The World Cup and shared attention — Evan Apfelbaum

Image Source: LatinTimes.com

The 2014 World Cup has captured the attention of billions of viewers around the globe. For a short period of time, the world will be collectively watching the same events on a massive scale.

MIT Sloan’s Evan Apfelbaum suggests that it is the shared attention that makes these games so emotionally compelling, especially with the United States Men’s National Team making the amazing run out of the group stage.

In a collaborative effort with researchers from all around North American universities, they found that emotional events like the World Cup were found to be more intense when viewed simultaneously with other group members.

In this podcast, Evan touches on the idea of shared attention and the social implications it has on the world’s game on the world’s biggest stage.

The challenges of using social media for marketing purposes — Catherine Tucker

MIT Sloan Professor Catherine Tucker

MIT Sloan Professor Catherine Tucker

From the Chicago Tribune

In an era when marketers spend billions on managing social media, is that investment worthwhile? Should firms actively guide, promote and shape online conversations, or leave them to grow organically?

To investigate this, my colleague Amalia Miller from the University of Virginia and I recently studied what happens when hospitals started to actively manage their profiles on Facebook. We focused on Facebook because it’s the most visited media site in the U.S., accounting for 20% of all time spent on the Internet. We also chose it because the Facebook Places initiative created a page for every single hospital in the U.S., allowing organizations to choose whether to actively manage their pages or not.

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How LinkedIn has changed the game in job searches (and how to use it) – Bryn Panee Burkhart

Bryn Panee Burkhart, Associate Director, Alumni Career Development

Social media has become an integral component in the recruiting and hiring strategy of all types of firms, from startups to multinational corporations. In particular, LinkedIn offers robust corporate recruiting tools, giving firms sophisticated means of combing through LinkedIn profiles to find talent, a solid job board that shows users their connections to hiring firms, and company pages that build strong corporate brands.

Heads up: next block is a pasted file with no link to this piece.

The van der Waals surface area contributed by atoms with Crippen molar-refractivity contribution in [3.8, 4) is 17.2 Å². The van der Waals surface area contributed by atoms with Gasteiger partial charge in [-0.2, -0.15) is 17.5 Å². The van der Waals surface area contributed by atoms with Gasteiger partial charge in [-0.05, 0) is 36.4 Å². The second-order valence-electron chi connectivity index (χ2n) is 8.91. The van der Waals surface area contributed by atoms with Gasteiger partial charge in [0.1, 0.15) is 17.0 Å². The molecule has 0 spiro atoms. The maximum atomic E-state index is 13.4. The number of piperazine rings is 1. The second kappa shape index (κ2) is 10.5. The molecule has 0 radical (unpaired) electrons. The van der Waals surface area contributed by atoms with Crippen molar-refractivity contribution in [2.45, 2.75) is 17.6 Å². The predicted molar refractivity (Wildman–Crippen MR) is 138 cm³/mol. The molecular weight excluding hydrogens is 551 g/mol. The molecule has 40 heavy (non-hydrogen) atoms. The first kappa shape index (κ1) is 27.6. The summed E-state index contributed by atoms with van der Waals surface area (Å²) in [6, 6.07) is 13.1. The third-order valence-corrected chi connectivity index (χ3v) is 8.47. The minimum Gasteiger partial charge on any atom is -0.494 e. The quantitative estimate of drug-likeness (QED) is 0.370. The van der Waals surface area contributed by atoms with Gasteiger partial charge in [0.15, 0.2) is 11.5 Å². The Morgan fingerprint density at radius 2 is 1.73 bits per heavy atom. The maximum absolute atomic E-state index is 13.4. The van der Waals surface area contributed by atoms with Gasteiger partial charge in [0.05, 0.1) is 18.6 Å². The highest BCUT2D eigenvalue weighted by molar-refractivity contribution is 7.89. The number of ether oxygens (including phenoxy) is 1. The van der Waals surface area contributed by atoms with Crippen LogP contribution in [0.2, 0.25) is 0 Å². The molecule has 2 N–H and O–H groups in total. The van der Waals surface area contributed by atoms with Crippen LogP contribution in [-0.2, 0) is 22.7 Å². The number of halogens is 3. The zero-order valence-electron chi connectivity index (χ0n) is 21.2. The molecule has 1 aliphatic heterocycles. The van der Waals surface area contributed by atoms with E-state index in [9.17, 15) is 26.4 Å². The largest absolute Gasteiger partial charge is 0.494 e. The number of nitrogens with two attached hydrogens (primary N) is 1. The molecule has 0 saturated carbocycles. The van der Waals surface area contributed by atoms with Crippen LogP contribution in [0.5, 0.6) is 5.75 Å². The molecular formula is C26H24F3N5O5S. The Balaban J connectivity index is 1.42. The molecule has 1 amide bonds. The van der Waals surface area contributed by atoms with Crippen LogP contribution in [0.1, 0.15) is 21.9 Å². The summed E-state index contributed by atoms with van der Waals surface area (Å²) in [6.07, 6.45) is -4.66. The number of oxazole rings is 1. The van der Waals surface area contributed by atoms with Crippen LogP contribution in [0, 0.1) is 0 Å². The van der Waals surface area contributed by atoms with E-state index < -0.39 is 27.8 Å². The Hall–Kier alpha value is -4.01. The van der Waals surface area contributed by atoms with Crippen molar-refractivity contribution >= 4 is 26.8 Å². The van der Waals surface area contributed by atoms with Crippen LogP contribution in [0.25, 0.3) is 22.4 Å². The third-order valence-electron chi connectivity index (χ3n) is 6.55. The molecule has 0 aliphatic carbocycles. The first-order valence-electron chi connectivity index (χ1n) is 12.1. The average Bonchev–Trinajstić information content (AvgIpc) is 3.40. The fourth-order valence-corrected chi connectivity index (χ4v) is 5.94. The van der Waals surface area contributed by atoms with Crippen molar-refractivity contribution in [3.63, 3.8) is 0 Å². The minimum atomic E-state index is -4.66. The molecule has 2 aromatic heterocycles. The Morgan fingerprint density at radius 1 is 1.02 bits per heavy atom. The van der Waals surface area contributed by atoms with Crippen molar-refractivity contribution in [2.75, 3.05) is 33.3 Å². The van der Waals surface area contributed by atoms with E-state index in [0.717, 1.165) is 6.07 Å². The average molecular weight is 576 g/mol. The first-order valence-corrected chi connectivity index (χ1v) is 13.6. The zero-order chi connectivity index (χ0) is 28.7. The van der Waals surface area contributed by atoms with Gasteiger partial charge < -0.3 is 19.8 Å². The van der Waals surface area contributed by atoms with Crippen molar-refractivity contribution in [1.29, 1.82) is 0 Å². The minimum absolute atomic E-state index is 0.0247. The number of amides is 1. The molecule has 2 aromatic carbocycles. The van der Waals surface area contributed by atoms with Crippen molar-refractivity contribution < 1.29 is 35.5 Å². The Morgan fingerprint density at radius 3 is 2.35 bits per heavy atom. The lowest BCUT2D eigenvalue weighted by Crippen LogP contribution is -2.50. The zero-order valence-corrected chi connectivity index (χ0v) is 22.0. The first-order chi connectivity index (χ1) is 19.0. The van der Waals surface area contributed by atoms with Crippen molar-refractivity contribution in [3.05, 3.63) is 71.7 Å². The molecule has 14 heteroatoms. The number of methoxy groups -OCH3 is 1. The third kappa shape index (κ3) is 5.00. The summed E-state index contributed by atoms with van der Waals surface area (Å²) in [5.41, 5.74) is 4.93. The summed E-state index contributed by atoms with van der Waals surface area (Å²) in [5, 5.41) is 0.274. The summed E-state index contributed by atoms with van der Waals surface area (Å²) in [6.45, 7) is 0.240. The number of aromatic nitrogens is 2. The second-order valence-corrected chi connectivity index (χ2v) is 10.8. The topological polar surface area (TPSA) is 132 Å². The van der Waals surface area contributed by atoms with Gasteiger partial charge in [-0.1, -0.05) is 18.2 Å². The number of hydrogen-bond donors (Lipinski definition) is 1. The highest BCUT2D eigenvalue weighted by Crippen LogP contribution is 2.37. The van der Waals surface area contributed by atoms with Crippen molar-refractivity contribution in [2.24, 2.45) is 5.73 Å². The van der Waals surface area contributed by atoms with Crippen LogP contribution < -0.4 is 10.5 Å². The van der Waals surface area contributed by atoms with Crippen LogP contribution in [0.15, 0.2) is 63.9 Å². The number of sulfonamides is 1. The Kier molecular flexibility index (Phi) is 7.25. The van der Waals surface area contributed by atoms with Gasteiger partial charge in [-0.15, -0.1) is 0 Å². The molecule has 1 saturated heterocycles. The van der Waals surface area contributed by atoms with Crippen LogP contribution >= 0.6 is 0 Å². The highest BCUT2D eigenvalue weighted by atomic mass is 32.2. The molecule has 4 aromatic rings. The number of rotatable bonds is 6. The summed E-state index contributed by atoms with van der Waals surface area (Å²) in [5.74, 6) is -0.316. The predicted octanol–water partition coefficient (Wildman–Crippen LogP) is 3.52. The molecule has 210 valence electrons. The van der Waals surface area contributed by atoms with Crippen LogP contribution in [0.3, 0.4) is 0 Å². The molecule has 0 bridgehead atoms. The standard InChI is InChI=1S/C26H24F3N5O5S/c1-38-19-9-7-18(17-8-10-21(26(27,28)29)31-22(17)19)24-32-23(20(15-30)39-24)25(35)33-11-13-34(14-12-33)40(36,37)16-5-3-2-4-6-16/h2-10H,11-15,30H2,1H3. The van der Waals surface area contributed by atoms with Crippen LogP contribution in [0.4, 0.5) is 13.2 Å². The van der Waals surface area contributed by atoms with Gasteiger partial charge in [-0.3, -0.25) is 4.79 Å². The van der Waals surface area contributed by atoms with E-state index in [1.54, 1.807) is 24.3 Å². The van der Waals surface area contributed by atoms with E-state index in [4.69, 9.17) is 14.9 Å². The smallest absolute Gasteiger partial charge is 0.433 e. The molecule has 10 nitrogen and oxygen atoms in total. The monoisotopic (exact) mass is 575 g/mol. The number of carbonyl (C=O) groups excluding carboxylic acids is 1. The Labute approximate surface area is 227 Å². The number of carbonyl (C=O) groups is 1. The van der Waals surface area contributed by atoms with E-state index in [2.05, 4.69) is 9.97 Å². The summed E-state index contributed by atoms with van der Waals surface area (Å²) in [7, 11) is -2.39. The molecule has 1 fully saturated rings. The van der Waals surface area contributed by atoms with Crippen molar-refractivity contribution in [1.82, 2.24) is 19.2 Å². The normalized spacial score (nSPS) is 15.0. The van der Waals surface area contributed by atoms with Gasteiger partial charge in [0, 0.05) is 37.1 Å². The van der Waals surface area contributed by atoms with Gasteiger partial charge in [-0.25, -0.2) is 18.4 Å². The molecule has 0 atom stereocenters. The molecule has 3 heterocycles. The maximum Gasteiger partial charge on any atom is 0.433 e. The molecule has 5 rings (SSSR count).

LinkedIn’s biggest source of revenue is from corporations who purchase its corporate hiring solutions.  Out of the Fortune 100 companies, 85 now use LinkedIn for recruiting.  There are over 200 million members on LinkedIn, and the site claims that a new member joins every two seconds. The fastest growing demographic on LinkedIn is students. LinkedIn is a formidable tool for both recruiters and job seekers, and in the Career Development Office we are actively teaching our students how to leverage LinkedIn. Some key tenants include: Read More »

Social Business: Shifting Out of First Gear — David Kiron

There might be more than a billion people using social media tools like Facebook, Twitter and Instagram, but most businesses are just beginning to figure out how social technologies can benefit their organizations.

A new research report Social Business: Shifting Out of First Gear from MIT Sloan Management Review and Deloitte demonstrates the growing importance of social media to business and the difficulties organizations have with using social tools to create business value. Read More »

Social media and healthy behavior — Damon Centola

MIT Sloan Assistant Professor Damon Centola

It has long been known that social connections and health behaviors are related. We can see this at the individual level: If our friends are working out or dieting or quitting smoking, we are more likely to do so too. But at the population level, understanding precisely how interactions affect behavior has proven difficult. Many factors influence behavior, and while we can see correlations, cause and effect are hard to pin down.

The rise of online health communities and social media, however, has opened important new avenues for research in this area. There are now many intentionally created communities organized around particular health concerns, from dieting to exercise to smoking cessation to combating any number of conditions. Facebook, Twitter, and other social media also have given rise to commercial applications that offer radical approaches to improving health.

By studying what happens inside online communities, social scientists now can observe connections between interactions and outcomes. Investigators also can conduct what has long been the gold standard for scientific research—the randomized, controlled experiment. In much the same way that medical researchers do clinical trials on individuals, social scientists are beginning to do clinical trials on entire populations.

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